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The International Criminal Court and its “Crisis”

Martin Mennecke , Associate Professor of International Law, Centre for War Studies, SDU

Yet again the ICC seems to be in a major crisis. For the first time, member states have realized their threats and announced that they will leave the Court. Indeed, Google provides within half a second more than 1,8 million hits when searching for “International Criminal Court + crisis.” What is going on in The Hague?

 At the end of November, 23 students from the SDU Master programme in International Security and Law [MM1] took together with this professor to the ICC to learn more about its current situation.

We discussed law and politics with legal advisers of the Embassies of Denmark, Israel and the United States; met with the European Union’s Focal Point on the ICC; visited a trial at the ICC; and sat down with staff from the ICC’s Victims Trust Fund, the Office of the Prosecutor, a defence counsel and Judge Marc Perrin de Brichambaut.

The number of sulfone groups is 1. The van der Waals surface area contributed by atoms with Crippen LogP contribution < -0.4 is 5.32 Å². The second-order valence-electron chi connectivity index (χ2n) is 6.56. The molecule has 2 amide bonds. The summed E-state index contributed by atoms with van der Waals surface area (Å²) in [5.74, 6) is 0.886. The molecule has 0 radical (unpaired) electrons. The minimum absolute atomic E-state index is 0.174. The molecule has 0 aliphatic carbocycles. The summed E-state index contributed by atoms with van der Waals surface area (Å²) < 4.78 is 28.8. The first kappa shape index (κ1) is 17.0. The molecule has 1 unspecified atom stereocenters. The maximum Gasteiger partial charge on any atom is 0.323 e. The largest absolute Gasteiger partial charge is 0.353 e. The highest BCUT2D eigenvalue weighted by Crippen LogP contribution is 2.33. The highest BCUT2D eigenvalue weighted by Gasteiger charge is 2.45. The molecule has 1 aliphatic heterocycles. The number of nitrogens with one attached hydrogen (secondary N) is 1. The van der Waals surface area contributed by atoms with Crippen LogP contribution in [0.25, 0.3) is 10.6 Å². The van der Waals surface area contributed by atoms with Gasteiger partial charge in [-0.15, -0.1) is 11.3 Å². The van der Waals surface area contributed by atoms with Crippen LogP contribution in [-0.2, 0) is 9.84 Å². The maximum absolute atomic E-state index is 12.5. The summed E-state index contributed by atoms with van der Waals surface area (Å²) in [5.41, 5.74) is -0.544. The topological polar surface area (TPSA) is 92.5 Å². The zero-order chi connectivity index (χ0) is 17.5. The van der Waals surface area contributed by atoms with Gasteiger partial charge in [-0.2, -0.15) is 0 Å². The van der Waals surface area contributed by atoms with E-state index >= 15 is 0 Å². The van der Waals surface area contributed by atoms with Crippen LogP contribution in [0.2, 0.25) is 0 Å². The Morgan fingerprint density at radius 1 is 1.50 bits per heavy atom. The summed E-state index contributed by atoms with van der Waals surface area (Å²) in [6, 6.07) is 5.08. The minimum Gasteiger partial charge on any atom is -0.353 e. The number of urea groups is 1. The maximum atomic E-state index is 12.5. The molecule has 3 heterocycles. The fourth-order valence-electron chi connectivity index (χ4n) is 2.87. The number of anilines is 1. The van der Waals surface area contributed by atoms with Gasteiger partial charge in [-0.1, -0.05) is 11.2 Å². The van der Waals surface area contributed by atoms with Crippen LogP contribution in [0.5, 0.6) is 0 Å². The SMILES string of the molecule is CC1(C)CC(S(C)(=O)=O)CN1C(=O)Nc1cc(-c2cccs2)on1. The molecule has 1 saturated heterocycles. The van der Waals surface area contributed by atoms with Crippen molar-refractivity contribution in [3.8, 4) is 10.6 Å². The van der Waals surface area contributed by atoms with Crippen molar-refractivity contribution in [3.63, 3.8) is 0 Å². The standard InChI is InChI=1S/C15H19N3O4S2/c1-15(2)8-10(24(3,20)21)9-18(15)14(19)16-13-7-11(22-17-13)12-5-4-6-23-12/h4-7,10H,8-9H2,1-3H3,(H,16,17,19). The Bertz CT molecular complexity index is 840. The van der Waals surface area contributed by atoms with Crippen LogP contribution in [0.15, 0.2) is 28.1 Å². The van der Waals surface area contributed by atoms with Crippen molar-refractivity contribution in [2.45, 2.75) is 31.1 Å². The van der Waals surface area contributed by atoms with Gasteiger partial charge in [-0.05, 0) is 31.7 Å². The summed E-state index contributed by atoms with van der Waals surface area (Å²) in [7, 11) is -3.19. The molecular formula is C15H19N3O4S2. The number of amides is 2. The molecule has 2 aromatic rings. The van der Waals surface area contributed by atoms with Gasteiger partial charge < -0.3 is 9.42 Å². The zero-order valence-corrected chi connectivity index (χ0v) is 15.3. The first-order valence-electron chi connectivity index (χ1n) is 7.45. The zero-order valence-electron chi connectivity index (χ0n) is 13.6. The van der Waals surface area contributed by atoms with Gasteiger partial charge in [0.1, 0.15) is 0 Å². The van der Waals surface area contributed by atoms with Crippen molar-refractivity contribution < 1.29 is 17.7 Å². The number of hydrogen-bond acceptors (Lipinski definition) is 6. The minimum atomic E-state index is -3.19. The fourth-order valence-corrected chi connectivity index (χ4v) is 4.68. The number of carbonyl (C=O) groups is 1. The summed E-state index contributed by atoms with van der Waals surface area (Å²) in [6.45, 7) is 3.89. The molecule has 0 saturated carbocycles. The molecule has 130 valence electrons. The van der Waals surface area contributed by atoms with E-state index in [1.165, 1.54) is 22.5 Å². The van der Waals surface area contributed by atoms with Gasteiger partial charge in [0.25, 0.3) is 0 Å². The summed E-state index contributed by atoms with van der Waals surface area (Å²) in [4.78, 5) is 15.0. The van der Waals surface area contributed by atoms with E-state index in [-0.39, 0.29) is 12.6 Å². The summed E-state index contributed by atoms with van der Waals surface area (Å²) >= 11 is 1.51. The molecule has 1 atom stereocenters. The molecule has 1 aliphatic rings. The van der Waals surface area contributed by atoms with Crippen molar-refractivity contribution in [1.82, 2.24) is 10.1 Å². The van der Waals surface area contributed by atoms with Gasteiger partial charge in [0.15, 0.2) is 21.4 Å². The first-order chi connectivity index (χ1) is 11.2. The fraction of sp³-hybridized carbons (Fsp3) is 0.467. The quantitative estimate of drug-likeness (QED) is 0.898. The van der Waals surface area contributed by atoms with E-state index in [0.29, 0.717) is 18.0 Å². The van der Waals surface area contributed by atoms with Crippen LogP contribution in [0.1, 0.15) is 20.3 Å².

In the end, all students agreed: no textbook reading, no discussion in the classroom can yield the same insights in the functioning of international criminal justice, these practitioners shared with us. And it also became clear that while the ICC faces intense challenges, they may not all come from where Google would make you think they come from.


This year, the SDU study tour to The Hague coincided with the annual meeting of ICC member states in their Assembly of States Parties (ASP). Delegations meet every fall to negotiate the Court’s budget, adopt policy decisions guiding the work of the Court and discuss the state of the ICC’ during a general debate.